Walking Dead, vol. 2: Miles Behind Us
Invincible, vol. 3: Perfect Strangers
30 Days of Night: Return to Barrow
Losers, book 2: Double Down
Star Wars Clone Wars Adventures, vol. 2
Boys Be, vol. 1
Musashi #9, vol. 1
Dream Gold, vol. 1
Mary Jane, vol. 1: Circle of Friends
She-Hulk, vol. 1: Single Green Female
Mister X, vol. 1: Who Is Mister X?
Hellblazer #202
Marvel Team-Up #1-2
Frank Ironwine #1
Detonator #1
Hardy Boys #1
Intimates #1
Comics Buyer's Guide #1600

That's a lot of new stuff to read. Help me out--which should I read first?

Sunday, November 28, 2004

Monkey Covers

Sunday is Monkey Covers day here at YACB. Because there's nothing better than a comic with a monkey on the cover.

From May 1953's Strange Adventures #32, Captain Comet submits to an experiment switching his mind with that of a gorilla in this cover by artist Murphy Anderson illustrating John Broome's lead story, "The Challenge of Man-Ape The Mighty." Why the good Captain would agree to an experiment run by such a sinister-looking scientist is beyond me, especially since the scientist thinks that a green lab coat goes with purple trousers (a science lab faux pas if I've ever seen one!)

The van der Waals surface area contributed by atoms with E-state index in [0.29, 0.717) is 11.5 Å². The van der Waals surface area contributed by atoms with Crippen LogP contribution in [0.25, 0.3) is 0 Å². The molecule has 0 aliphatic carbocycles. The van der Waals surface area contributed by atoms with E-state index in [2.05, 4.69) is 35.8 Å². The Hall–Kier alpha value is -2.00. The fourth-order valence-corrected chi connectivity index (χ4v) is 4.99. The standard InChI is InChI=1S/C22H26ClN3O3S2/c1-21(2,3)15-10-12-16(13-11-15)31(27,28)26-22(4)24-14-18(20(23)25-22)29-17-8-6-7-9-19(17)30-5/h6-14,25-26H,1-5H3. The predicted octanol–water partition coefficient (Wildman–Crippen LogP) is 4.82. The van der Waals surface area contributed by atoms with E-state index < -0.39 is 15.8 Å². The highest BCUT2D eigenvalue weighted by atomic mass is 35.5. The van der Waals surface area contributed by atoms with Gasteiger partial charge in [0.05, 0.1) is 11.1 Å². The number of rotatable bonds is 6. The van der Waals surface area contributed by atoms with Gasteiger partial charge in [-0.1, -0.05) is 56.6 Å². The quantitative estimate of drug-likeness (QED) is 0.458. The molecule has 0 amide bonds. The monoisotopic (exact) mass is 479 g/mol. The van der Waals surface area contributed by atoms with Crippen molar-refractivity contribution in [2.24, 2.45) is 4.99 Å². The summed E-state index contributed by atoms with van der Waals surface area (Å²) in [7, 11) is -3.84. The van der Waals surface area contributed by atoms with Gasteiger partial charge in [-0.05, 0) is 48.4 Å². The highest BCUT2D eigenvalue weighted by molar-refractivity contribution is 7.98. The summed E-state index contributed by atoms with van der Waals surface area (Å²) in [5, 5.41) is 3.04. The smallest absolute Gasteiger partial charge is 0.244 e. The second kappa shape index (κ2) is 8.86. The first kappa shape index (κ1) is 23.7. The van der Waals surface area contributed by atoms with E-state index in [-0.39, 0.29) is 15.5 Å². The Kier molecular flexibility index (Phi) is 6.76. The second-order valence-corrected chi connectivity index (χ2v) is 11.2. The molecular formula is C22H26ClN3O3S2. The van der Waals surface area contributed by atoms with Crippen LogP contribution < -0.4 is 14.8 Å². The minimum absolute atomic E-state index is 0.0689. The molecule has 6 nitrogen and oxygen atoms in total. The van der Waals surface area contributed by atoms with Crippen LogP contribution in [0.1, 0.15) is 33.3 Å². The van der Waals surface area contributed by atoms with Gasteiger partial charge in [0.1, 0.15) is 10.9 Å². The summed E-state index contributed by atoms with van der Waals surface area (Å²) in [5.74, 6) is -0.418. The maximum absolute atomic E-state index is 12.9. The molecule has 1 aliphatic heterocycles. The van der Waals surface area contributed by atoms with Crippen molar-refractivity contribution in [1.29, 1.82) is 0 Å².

(Standard disclaimer about gorillas not really being monkeys applies.)

Image is courtesy of the GCD. Click on the image for a full-sized version.

Saturday, November 27, 2004

Quick All-Ages GN Reviews

GoGirl! vol. 1: The Time Team
by Trina Robbins & Anne Timmons